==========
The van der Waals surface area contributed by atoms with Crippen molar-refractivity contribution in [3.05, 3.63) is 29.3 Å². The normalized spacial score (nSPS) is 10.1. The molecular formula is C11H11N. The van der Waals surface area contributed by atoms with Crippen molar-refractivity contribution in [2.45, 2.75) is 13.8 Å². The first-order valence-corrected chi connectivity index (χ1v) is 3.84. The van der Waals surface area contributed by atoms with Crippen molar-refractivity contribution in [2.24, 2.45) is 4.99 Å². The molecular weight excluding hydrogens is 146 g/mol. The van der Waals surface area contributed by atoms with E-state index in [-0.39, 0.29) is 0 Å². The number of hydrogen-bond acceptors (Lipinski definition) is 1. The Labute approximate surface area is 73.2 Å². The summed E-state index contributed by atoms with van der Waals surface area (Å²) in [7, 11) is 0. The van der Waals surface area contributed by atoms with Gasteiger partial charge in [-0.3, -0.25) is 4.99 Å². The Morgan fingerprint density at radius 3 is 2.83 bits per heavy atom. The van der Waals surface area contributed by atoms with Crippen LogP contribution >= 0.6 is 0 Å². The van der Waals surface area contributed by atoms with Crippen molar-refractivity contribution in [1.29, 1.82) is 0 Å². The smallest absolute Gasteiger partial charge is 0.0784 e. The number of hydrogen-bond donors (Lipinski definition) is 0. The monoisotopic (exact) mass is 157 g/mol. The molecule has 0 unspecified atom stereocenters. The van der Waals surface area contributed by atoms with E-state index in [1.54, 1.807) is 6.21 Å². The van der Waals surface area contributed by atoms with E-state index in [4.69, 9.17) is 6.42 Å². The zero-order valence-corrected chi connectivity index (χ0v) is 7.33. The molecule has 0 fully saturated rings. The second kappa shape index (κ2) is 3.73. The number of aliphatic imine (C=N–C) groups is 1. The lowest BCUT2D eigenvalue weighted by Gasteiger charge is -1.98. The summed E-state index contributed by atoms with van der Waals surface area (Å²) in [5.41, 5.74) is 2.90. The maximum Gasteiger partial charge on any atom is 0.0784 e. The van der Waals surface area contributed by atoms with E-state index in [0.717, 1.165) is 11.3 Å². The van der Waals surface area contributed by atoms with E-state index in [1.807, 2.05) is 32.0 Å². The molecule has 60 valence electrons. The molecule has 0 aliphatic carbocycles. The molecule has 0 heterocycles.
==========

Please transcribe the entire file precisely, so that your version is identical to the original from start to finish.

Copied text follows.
The van der Waals surface area contributed by atoms with Crippen molar-refractivity contribution in [3.05, 3.63) is 29.3 Å². The normalized spacial score (nSPS) is 10.1. The molecular formula is C11H11N. The van der Waals surface area contributed by atoms with Crippen molar-refractivity contribution in [2.45, 2.75) is 13.8 Å². The first-order valence-corrected chi connectivity index (χ1v) is 3.84. The van der Waals surface area contributed by atoms with Crippen molar-refractivity contribution in [2.24, 2.45) is 4.99 Å². The molecular weight excluding hydrogens is 146 g/mol. The van der Waals surface area contributed by atoms with E-state index in [-0.39, 0.29) is 0 Å². The number of hydrogen-bond acceptors (Lipinski definition) is 1. The Labute approximate surface area is 73.2 Å². The summed E-state index contributed by atoms with van der Waals surface area (Å²) in [7, 11) is 0. The van der Waals surface area contributed by atoms with Gasteiger partial charge in [-0.3, -0.25) is 4.99 Å². The Morgan fingerprint density at radius 3 is 2.83 bits per heavy atom. The van der Waals surface area contributed by atoms with Crippen LogP contribution >= 0.6 is 0 Å². The van der Waals surface area contributed by atoms with Crippen molar-refractivity contribution in [1.29, 1.82) is 0 Å². The smallest absolute Gasteiger partial charge is 0.0784 e. The number of hydrogen-bond donors (Lipinski definition) is 0. The monoisotopic (exact) mass is 157 g/mol. The molecule has 0 unspecified atom stereocenters. The van der Waals surface area contributed by atoms with E-state index in [1.54, 1.807) is 6.21 Å². The van der Waals surface area contributed by atoms with E-state index in [4.69, 9.17) is 6.42 Å². The zero-order valence-corrected chi connectivity index (χ0v) is 7.33. The molecule has 0 fully saturated rings. The second kappa shape index (κ2) is 3.73. The number of aliphatic imine (C=N–C) groups is 1. The lowest BCUT2D eigenvalue weighted by Gasteiger charge is -1.98. The summed E-state index contributed by atoms with van der Waals surface area (Å²) in [5.41, 5.74) is 2.90. The maximum Gasteiger partial charge on any atom is 0.0784 e. The van der Waals surface area contributed by atoms with E-state index in [0.717, 1.165) is 11.3 Å². The van der Waals surface area contributed by atoms with E-state index in [1.807, 2.05) is 32.0 Å². The molecule has 60 valence electrons. The molecule has 0 aliphatic carbocycles. The molecule has 0 heterocycles.